We can also see that using TWR is incredibly complex if one has multiple cash injections or withdrawals. Also, it requires the calculation of “units” issued each time there’s a change in your portfolio. And that is really such a big hassle such that it renders TWR mostly impractical.

At this point, most people would be saying…. who cares?!

Well, I do actually, cos I want to know which benchmark to use so that if I’m comparing against an index, or against a money manager, I know it’s a like for like comparison.

Most money managers are judged by TWR. (Yes, the complex one)


Now, the real reason why I’ve been spending all that time trying to figure TWR out… is cos of a new fund that I get to play around with – let’s just call it the GFH Fund. I needed to figure the way returns would be tabulated, as that affects… well, my personal remuneration. Something very important isn’t it?

GFH Fund will be seeded by an investment holding company, owned by yours truly, and some friends. I get full investing autonomy with regard to the fund. Well, frankly, the other folks don’t even care (unless I start losing too much money!)

There’s no real mandate to bother about, but logically, I’d be sticking to what I’ve been doing. No reinventing the wheel here. So it’d be mainly a long/short global equities fund.

And as I type this right now, GFH fund is finally underway.

802) Game on!.jpg

I’ve just seeded it with SGD 100K, with the remaining SGD 400K coming in, probably by the end of the month.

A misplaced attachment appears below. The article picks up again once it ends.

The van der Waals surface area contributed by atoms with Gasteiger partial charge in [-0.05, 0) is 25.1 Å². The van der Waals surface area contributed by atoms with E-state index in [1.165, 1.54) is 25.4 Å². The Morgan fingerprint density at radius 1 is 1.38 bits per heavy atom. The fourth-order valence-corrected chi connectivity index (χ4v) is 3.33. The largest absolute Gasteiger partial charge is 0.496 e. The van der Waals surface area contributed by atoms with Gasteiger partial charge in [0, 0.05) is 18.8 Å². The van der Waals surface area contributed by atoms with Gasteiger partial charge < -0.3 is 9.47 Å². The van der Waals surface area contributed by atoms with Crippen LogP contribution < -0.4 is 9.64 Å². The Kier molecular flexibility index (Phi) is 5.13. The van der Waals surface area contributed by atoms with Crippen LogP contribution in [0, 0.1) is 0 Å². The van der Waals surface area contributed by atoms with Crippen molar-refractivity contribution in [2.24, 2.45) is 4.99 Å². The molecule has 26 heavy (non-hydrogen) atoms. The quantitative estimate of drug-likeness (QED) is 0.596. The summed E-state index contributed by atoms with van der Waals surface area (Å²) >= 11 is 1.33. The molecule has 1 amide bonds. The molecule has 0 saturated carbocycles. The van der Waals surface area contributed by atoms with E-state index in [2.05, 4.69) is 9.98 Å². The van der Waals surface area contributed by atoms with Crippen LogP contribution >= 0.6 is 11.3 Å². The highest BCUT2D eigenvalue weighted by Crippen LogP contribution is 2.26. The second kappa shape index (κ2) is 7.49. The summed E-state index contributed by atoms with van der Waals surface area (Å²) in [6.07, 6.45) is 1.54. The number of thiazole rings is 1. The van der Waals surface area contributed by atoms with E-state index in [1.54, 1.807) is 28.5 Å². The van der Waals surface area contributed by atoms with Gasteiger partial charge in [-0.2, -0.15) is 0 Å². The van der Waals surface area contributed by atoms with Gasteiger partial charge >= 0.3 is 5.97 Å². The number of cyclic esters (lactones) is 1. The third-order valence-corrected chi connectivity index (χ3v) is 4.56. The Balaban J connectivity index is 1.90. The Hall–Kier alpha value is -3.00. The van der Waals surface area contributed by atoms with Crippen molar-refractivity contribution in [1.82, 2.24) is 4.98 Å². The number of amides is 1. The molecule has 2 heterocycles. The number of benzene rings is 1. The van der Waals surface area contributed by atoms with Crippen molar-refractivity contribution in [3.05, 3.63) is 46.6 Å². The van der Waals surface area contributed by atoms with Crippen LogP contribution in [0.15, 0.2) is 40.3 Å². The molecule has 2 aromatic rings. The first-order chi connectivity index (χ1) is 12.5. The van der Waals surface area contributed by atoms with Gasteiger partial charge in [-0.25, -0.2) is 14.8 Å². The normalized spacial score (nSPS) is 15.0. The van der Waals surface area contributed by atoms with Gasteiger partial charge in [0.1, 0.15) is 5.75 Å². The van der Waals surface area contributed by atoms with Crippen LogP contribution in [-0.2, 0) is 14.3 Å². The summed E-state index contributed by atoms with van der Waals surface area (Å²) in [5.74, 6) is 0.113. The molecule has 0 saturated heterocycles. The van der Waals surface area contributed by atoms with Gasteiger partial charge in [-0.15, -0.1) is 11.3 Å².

For GFH, these are the stuff that I’ve looked at in the previous couple of months. I wrote this, a few weeks back, don’t think too much has changed:

803) list.jpg

And since I’m really too busy to start posting long investing thesis here, I figured I’d just take the short cut and post my transactions here. Perhaps weekly, or at the min, monthly.

And of course, my dear TWR as calculated by Interactive Brokers.

GAME ON!

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3 comments

  1. Hi TTI,

    Perhaps I can give you a scenario and see which method is a better reflection of your true return.

    Ace bought 10,000 shares of ABC at $1 in Jan.
    The share price fell to $0.50 in Jun and Ace injected capital of $5000 (10,000 shares of ABC) to double up.
    All 20,000 shares of ABC were sold in Dec for $0.75.

    Ace break even in this case.

    Method 1: 0%
    XIRR: 0%
    TWR: -25%

    It is easier for funds to plot TWR to show a chart to investors over multiple years, but XIRR will always show an annualised figure regardless of timeframe. This is the main issue why funds use TWR. Anything less than a year, XIRR will show a magnified figure, but it gives a more realistic compounded annual ROI in the long run.

    Of course. if you intend to compare with funds, then TWR will give you an apple to apple comparison.

    Like

    1. Hi Matthew
      Yes, I understand your example. Thanks for putting that out here.
      In fact, here’s a much more exaggerated example of what you explained: (Example B)
      https://www.thorinvestment.com/time-weighted-vs-money-weighted-returns/

      Which shows a massive positive TWR despite having a quantum lower than the injected capital.

      As you’ve mentioned, TWR would give a like for like comparison with funds.
      And yea, I guess for the retail investor, IRR aka MWR would be more reflective.

      Cheers
      TTI

      Like